PPIs can increase risk of autoimmune disorder in children

A new study published in Frontiers in Pediatrics suggests that reduced gut microbiota diversity has been linked to the development of autoimmune disorders (ADs) and proton pump inhibitors (PPIs).

A class of intricate immunological illnesses known as “autoimmune diseases” are defined by inflammation brought on by a lack of tolerance to self-antigens. This study concentrated on type 1 diabetes (DM), juvenile idiopathic arthritis (JIA), autoimmune thyroiditis (AIT), and inflammatory bowel disorders (IBD), four prevalent pediatric ADs with particularly high frequency in Finland. Worldwide, the prevalence of ADs is rising, and Finland has among the highest rates of pediatric DM, AIT, JIA, and IBD.

Proton pump inhibitors are used to reduce stomach acidity in children with a variety of gastroesophageal conditions, including pediatric eosinophilic esophagitis, Helicobacter pylori eradication, erosive esophagitis healing, peptic ulcer disease treatment, and short-term treatment of symptomatic gastro-esophageal reflux disease (GERD). The purpose of this study by Laura Räisänen and colleagues is to determine if PPI usage throughout infancy is related to the emergence of pediatric onset ADs (represented by DM, JIA, AIT, and IBD).

The Finnish Health in Teens (Fin-HIT) cohort, a national school-based cohort designed to examine the health and health-related behaviors of Finnish children, served as the study population for this matched case-control study. The study’s conclusion was a primary autoimmune diagnosis by the time the follow-up period ended on December 31, 2018, when the participants’ median age was 16 years. The DPR provided information on PPI purchases using ATC numbers beginning with A02B. Omeprazole (A02BC01), pantoprazole (A02BC02), rabeprazole (A02BC04), lansoprazole (A02BC03), and esomeprazole (A02BC05) were among the several PPIs purchased in this study. These PPIs were examined together.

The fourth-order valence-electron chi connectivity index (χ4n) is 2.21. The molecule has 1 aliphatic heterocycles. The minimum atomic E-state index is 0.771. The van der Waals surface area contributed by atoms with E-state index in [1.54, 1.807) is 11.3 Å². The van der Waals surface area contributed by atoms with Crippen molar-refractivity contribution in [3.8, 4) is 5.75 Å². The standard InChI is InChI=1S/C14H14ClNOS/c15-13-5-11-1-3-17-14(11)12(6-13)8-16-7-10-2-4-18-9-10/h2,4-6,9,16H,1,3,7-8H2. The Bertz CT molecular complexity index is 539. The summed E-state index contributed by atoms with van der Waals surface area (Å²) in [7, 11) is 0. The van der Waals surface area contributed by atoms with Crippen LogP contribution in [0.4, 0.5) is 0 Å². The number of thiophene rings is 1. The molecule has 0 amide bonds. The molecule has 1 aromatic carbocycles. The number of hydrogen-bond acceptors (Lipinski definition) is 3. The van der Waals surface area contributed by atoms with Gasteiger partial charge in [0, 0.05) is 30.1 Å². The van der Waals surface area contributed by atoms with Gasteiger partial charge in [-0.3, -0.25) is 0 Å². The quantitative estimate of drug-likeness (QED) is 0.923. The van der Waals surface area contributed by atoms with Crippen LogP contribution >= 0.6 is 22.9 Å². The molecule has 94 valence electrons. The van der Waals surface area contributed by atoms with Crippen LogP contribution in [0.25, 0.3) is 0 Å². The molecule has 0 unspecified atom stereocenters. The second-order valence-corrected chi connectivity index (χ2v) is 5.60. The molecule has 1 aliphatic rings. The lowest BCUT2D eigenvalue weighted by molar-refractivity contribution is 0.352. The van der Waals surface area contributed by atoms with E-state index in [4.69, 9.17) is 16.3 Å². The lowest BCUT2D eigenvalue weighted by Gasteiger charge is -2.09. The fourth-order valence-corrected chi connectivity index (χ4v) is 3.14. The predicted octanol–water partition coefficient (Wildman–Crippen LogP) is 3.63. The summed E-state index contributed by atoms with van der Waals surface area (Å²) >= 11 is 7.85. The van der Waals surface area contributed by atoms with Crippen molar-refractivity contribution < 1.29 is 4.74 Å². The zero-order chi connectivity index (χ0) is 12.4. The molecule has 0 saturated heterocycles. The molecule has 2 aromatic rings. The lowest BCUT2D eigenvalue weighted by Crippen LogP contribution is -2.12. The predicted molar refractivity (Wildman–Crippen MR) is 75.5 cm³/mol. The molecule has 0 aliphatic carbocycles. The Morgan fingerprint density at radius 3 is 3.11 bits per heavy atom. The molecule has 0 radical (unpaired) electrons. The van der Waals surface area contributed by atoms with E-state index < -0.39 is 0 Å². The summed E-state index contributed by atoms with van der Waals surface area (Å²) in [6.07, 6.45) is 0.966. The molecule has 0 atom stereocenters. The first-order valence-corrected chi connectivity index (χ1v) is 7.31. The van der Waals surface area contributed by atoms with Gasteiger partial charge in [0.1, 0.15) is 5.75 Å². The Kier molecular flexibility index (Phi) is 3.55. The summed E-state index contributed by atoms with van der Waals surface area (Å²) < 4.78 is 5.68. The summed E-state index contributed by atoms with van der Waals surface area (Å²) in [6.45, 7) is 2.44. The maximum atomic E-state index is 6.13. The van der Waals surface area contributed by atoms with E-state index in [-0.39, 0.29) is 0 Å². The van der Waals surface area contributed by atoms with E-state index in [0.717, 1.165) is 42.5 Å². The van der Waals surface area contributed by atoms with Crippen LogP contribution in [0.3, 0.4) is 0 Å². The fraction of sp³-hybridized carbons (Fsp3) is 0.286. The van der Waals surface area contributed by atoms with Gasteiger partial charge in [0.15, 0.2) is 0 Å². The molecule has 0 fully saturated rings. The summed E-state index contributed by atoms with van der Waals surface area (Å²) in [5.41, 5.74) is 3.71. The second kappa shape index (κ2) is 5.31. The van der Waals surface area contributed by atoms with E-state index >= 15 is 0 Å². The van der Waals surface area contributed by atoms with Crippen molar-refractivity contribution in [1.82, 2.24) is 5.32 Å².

The key findings of this study were:

1. 46 kids (1.9%) out of the 2,389 kids in this study’s sample were exposed to PPIs, totaling 95 transactions.

2. Only 11 kids made additional PPI purchases, and 3 of them got ADs.

3. PPI exposures between the time of birth and the index date were linked to the emergence of ADs, particularly IBD and AIT.

4. In the case group, 67% of PPI purchases were made within two years of the diagnosis, and PPI exposures during this time period were significantly more strongly associated with the emergence of an AD.

5. Compared to children who were not exposed to PPIs, PPI-exposed youngsters made more frequent purchases of antibiotics before the age of three.

6. When the backgrounds of PPI-exposed and non-exposed children were examined, no differences were discovered in terms of sex, preterm delivery, or maternal socioeconomic position.

7. Additionally, only 10 kids in this study were exposed to H2-antagonists, hence no additional research on this medicine was done.


Räisänen, L., Viljakainen, H., & Kolho, K.-L. (2023). Exposure to proton pump inhibitors is associated with the development of pediatric autoimmune diseases. In Frontiers in Pediatrics (Vol. 11). Frontiers Media SA. https://doi.org/10.3389/fped.2023.1157547

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